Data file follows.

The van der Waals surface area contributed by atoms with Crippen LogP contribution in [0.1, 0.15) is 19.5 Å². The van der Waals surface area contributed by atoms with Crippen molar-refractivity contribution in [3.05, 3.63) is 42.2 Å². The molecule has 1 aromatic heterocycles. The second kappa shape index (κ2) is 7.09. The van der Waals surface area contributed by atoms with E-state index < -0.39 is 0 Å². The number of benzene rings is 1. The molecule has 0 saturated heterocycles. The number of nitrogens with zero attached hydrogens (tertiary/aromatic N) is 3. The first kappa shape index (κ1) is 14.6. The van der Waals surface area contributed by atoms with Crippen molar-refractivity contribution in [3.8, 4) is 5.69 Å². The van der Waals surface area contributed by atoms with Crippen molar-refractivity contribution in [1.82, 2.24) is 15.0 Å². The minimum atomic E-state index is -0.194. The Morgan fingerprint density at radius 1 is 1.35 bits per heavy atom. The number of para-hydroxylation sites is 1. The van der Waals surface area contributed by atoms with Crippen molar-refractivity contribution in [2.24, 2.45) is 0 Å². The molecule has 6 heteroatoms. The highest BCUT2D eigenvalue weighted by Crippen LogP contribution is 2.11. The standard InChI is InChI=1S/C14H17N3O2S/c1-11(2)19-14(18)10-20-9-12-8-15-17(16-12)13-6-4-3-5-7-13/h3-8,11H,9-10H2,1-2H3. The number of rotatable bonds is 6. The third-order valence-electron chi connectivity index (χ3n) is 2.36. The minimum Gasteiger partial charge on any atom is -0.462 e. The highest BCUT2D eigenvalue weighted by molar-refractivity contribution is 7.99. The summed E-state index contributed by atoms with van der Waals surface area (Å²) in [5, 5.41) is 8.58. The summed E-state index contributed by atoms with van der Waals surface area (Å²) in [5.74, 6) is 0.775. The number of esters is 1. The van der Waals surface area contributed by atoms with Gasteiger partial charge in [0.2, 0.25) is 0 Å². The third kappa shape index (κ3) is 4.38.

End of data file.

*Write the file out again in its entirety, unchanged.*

The van der Waals surface area contributed by atoms with Crippen LogP contribution in [0.1, 0.15) is 19.5 Å². The van der Waals surface area contributed by atoms with Crippen molar-refractivity contribution in [3.05, 3.63) is 42.2 Å². The molecule has 1 aromatic heterocycles. The second kappa shape index (κ2) is 7.09. The van der Waals surface area contributed by atoms with E-state index < -0.39 is 0 Å². The number of benzene rings is 1. The molecule has 0 saturated heterocycles. The number of nitrogens with zero attached hydrogens (tertiary/aromatic N) is 3. The first kappa shape index (κ1) is 14.6. The van der Waals surface area contributed by atoms with Crippen molar-refractivity contribution in [3.8, 4) is 5.69 Å². The van der Waals surface area contributed by atoms with Crippen molar-refractivity contribution in [1.82, 2.24) is 15.0 Å². The minimum atomic E-state index is -0.194. The Morgan fingerprint density at radius 1 is 1.35 bits per heavy atom. The number of para-hydroxylation sites is 1. The van der Waals surface area contributed by atoms with Crippen molar-refractivity contribution in [2.24, 2.45) is 0 Å². The molecule has 6 heteroatoms. The highest BCUT2D eigenvalue weighted by Crippen LogP contribution is 2.11. The standard InChI is InChI=1S/C14H17N3O2S/c1-11(2)19-14(18)10-20-9-12-8-15-17(16-12)13-6-4-3-5-7-13/h3-8,11H,9-10H2,1-2H3. The number of rotatable bonds is 6. The third-order valence-electron chi connectivity index (χ3n) is 2.36. The minimum Gasteiger partial charge on any atom is -0.462 e. The highest BCUT2D eigenvalue weighted by molar-refractivity contribution is 7.99. The summed E-state index contributed by atoms with van der Waals surface area (Å²) in [5, 5.41) is 8.58. The summed E-state index contributed by atoms with van der Waals surface area (Å²) in [5.74, 6) is 0.775. The number of esters is 1. The van der Waals surface area contributed by atoms with Gasteiger partial charge in [0.2, 0.25) is 0 Å². The third kappa shape index (κ3) is 4.38.